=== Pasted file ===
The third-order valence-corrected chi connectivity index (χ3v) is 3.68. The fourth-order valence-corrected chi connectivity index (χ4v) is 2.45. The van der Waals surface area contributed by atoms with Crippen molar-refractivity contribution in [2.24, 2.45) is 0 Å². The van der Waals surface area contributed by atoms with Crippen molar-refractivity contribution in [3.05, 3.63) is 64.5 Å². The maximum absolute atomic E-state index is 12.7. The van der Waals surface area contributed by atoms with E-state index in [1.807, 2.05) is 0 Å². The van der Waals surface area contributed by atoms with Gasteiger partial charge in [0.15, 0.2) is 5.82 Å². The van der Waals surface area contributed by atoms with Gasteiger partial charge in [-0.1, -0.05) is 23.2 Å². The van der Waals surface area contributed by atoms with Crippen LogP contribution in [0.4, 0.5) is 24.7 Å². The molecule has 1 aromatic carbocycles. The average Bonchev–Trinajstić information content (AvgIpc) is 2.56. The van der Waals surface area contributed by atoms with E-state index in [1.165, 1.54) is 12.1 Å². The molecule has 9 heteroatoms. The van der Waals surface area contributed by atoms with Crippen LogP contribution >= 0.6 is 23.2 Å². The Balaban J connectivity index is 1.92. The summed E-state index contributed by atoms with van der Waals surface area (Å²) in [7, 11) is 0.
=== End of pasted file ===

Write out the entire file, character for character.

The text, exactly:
The third-order valence-corrected chi connectivity index (χ3v) is 3.68. The fourth-order valence-corrected chi connectivity index (χ4v) is 2.45. The van der Waals surface area contributed by atoms with Crippen molar-refractivity contribution in [2.24, 2.45) is 0 Å². The van der Waals surface area contributed by atoms with Crippen molar-refractivity contribution in [3.05, 3.63) is 64.5 Å². The maximum absolute atomic E-state index is 12.7. The van der Waals surface area contributed by atoms with E-state index in [1.807, 2.05) is 0 Å². The van der Waals surface area contributed by atoms with Gasteiger partial charge in [0.15, 0.2) is 5.82 Å². The van der Waals surface area contributed by atoms with Gasteiger partial charge in [-0.1, -0.05) is 23.2 Å². The van der Waals surface area contributed by atoms with Crippen LogP contribution in [0.4, 0.5) is 24.7 Å². The molecule has 1 aromatic carbocycles. The average Bonchev–Trinajstić information content (AvgIpc) is 2.56. The van der Waals surface area contributed by atoms with E-state index in [1.165, 1.54) is 12.1 Å². The molecule has 9 heteroatoms. The van der Waals surface area contributed by atoms with Crippen LogP contribution >= 0.6 is 23.2 Å². The Balaban J connectivity index is 1.92. The summed E-state index contributed by atoms with van der Waals surface area (Å²) in [7, 11) is 0.